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St. Augustine wrote much about rightly ordered love (or affections, or desires). Living virtuously requires one to love things in the proper order and to a proper degree. Virtue is lacking (or, in Christian terms, it is sinful) when one devotes more affection towards a thing which deserves it less than another.

The question of what things deserve how much love is, ultimately, not an easy question, but when applied to daily life, to the minor actions that we do day to day, the idea can be a helpful reminder. For example, as a student, it helps to recognize that paying too much attention and spending too much time on, say, video games—that is, to love gaming beyond a just amount—while at the same time neglecting studies and homework, is to engage in disordered love.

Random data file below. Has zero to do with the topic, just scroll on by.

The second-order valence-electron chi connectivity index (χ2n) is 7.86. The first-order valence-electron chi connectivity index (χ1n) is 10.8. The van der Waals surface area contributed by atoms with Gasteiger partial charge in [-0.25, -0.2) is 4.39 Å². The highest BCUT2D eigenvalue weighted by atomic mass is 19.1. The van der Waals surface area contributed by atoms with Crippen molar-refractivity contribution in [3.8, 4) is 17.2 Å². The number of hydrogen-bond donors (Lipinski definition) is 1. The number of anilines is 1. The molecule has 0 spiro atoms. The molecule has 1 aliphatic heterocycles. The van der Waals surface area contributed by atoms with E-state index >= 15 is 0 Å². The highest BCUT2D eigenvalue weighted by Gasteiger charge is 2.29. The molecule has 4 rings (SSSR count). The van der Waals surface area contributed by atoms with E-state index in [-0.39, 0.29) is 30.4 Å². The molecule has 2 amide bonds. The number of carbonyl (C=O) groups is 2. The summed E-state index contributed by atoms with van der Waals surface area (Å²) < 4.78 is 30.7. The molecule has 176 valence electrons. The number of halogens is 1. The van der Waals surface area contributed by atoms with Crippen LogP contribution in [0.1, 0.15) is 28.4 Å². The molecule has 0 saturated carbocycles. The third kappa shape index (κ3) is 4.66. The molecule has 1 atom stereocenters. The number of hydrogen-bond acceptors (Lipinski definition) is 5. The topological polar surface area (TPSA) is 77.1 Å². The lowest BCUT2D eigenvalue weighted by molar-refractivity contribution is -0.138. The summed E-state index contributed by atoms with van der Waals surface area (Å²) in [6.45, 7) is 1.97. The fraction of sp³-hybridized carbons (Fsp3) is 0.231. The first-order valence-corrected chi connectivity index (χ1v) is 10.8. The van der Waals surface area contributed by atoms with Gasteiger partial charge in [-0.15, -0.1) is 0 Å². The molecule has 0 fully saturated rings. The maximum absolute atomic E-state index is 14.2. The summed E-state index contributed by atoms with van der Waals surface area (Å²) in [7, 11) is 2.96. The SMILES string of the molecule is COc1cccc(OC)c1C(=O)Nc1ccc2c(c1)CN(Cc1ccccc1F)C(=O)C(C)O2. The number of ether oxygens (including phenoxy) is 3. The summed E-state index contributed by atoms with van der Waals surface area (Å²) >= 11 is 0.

The idea relates neatly to the cardinal virtues: to be prudent is to know which things deserve to be loved; to be just is to know how much love to give to each of these things; and to be courageous and temperate is to have the will to ensure this proper ordering of desires.


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